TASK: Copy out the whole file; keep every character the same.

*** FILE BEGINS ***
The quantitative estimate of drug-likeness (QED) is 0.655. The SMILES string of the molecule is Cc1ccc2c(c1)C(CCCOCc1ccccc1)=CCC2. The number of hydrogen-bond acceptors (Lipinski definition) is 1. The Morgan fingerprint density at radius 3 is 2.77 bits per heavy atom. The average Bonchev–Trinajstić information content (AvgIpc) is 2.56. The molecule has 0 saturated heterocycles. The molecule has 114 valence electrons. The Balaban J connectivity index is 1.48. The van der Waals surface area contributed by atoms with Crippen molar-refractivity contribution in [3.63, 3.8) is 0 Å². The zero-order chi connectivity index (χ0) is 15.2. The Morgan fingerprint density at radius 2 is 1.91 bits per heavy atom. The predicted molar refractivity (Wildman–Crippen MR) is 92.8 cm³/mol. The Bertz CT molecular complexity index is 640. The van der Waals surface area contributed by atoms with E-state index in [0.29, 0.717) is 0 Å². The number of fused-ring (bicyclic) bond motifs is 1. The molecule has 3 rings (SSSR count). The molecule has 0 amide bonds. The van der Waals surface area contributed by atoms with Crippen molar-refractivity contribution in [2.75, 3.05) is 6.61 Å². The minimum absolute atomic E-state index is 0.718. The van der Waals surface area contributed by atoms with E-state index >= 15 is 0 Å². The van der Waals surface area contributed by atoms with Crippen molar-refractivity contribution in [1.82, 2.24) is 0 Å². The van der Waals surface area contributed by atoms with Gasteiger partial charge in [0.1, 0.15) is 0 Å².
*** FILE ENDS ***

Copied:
The quantitative estimate of drug-likeness (QED) is 0.655. The SMILES string of the molecule is Cc1ccc2c(c1)C(CCCOCc1ccccc1)=CCC2. The number of hydrogen-bond acceptors (Lipinski definition) is 1. The Morgan fingerprint density at radius 3 is 2.77 bits per heavy atom. The average Bonchev–Trinajstić information content (AvgIpc) is 2.56. The molecule has 0 saturated heterocycles. The molecule has 114 valence electrons. The Balaban J connectivity index is 1.48. The van der Waals surface area contributed by atoms with Crippen molar-refractivity contribution in [3.63, 3.8) is 0 Å². The zero-order chi connectivity index (χ0) is 15.2. The Morgan fingerprint density at radius 2 is 1.91 bits per heavy atom. The predicted molar refractivity (Wildman–Crippen MR) is 92.8 cm³/mol. The Bertz CT molecular complexity index is 640. The van der Waals surface area contributed by atoms with E-state index in [0.29, 0.717) is 0 Å². The number of fused-ring (bicyclic) bond motifs is 1. The molecule has 3 rings (SSSR count). The molecule has 0 amide bonds. The van der Waals surface area contributed by atoms with Crippen molar-refractivity contribution in [2.75, 3.05) is 6.61 Å². The minimum absolute atomic E-state index is 0.718. The van der Waals surface area contributed by atoms with E-state index >= 15 is 0 Å². The van der Waals surface area contributed by atoms with Crippen molar-refractivity contribution in [1.82, 2.24) is 0 Å². The van der Waals surface area contributed by atoms with Gasteiger partial charge in [0.1, 0.15) is 0 Å².